PHOTOTAXIS: An animated examination of West Virginia's mythical Mothman, set to the text of narcotics anonymous literature. There's a demon in West Virginia still. It's haunting much of the nation, in fact, and it's called opiod addiction.
TWILIGHT DANCERS: Colonizers foisted square dancing on the first nations' people. But they incorporated some of their own moves and made it their own.
UNSPOKEN: A profile of Farah Chamma, a young Palestinian poet, and the ways she expresses (and sometimes censors) herself.
THE VELVET UNDERGROUND PLAYED AT MY HIGH SCHOOL: The discovery of underground art, told through animation and the narration of one of the few students who dug what the Velvet Underground was doing when it played just 3 songs as one of the opening acts for some rock band I've never heard of.

The documentary shorts program plays again on Sunday in Redwood City.

Then after a couple of drinks at the Maverick Meetup at M Asian Fusion, I wandered down to the California Theater for THE LINE, Slovakia's submission for the 2017 Academy Awards (it did not get nominated.) It takes place on the Slovak-Ukrainian border, where Adam is a no-nonsense father and a no-nonsense businessman. His smuggling cigarettes over the border. And with the EU instituting the Shengen Zone, that previously lax, eminently bribe-able border is going to become one of the most secure and patrolled borders in Europe. So that complicates his business. So does his beautiful daughter marrying the doofus nephew of Adam's second-in-command, Jona. Oh, and Jona's son is in prison for political reasons. And some of Adam's people are sneaking drugs into the cigarette shipments, which is something Adam wants no part of. Well, this film is dripping with genre style, and there are so many side plots that it was hard to keep track of it all (definitely worth a second look when I'm more rested, if I ever get that chance.) And there's tons of dark humor, so of course I loved it.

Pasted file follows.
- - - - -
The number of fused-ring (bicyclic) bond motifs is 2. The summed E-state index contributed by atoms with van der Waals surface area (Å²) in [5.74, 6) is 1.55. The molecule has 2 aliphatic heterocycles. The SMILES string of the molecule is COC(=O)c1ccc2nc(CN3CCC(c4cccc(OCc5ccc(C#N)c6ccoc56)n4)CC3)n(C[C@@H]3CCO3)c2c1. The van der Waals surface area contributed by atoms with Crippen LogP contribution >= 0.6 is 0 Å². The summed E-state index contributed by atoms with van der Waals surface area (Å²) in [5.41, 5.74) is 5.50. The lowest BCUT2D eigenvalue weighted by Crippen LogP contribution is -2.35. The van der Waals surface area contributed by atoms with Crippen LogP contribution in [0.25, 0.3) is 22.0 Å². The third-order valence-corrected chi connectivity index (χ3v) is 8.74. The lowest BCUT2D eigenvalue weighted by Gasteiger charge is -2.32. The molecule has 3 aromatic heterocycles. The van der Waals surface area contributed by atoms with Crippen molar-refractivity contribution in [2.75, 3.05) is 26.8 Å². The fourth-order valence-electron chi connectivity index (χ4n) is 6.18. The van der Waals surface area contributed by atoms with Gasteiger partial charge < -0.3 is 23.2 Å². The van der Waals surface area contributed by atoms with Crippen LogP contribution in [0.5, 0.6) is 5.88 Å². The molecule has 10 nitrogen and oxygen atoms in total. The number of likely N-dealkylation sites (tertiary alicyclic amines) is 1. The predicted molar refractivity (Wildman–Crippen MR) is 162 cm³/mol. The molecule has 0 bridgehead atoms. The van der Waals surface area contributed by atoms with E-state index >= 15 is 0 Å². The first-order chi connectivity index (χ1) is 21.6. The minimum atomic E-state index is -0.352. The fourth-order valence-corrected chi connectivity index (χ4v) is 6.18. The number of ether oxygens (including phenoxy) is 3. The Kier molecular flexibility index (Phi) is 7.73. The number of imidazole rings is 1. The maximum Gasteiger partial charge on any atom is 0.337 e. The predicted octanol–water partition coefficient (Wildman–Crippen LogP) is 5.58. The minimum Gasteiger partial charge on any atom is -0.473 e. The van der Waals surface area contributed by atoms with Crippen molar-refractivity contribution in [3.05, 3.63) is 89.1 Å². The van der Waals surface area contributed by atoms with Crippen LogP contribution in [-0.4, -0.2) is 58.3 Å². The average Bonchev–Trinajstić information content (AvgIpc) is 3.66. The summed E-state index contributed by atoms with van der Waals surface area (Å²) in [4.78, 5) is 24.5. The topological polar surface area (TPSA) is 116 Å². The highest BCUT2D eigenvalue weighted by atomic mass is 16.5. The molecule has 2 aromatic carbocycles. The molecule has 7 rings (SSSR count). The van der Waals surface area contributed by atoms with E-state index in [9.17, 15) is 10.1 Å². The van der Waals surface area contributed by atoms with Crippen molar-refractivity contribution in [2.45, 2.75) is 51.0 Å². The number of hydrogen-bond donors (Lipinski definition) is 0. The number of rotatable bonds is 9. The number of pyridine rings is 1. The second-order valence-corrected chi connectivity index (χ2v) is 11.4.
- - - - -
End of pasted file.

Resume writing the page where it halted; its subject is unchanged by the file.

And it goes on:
THE LINE plays again Saturday night in Redwood City.

Total Running Time: 222 minutes
My Total Minutes: 473,261

Jason goes to Cinequest--Day 7

Two more films Monday night, up in Redwood City this time.